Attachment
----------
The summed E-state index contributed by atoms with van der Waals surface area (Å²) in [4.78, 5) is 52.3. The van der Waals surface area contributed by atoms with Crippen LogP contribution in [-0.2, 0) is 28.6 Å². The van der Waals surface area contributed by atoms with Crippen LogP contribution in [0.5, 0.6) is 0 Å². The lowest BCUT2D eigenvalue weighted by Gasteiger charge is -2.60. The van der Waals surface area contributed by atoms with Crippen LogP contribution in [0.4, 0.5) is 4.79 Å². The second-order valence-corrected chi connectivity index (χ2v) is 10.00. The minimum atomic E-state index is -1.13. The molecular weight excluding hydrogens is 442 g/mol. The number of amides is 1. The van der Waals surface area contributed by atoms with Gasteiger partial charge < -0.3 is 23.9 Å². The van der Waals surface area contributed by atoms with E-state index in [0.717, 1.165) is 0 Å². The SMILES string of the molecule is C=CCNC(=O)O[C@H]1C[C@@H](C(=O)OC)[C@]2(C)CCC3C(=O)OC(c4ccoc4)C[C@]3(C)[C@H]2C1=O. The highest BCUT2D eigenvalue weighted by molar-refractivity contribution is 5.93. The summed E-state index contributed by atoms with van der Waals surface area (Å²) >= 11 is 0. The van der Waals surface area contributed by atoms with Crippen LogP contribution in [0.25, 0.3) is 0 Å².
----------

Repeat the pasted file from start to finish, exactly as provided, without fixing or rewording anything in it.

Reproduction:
The summed E-state index contributed by atoms with van der Waals surface area (Å²) in [4.78, 5) is 52.3. The van der Waals surface area contributed by atoms with Crippen LogP contribution in [-0.2, 0) is 28.6 Å². The van der Waals surface area contributed by atoms with Crippen LogP contribution in [0.5, 0.6) is 0 Å². The lowest BCUT2D eigenvalue weighted by Gasteiger charge is -2.60. The van der Waals surface area contributed by atoms with Crippen LogP contribution in [0.4, 0.5) is 4.79 Å². The second-order valence-corrected chi connectivity index (χ2v) is 10.00. The minimum atomic E-state index is -1.13. The molecular weight excluding hydrogens is 442 g/mol. The number of amides is 1. The van der Waals surface area contributed by atoms with Gasteiger partial charge < -0.3 is 23.9 Å². The van der Waals surface area contributed by atoms with E-state index in [0.717, 1.165) is 0 Å². The SMILES string of the molecule is C=CCNC(=O)O[C@H]1C[C@@H](C(=O)OC)[C@]2(C)CCC3C(=O)OC(c4ccoc4)C[C@]3(C)[C@H]2C1=O. The highest BCUT2D eigenvalue weighted by molar-refractivity contribution is 5.93. The summed E-state index contributed by atoms with van der Waals surface area (Å²) >= 11 is 0. The van der Waals surface area contributed by atoms with Crippen LogP contribution in [0.25, 0.3) is 0 Å².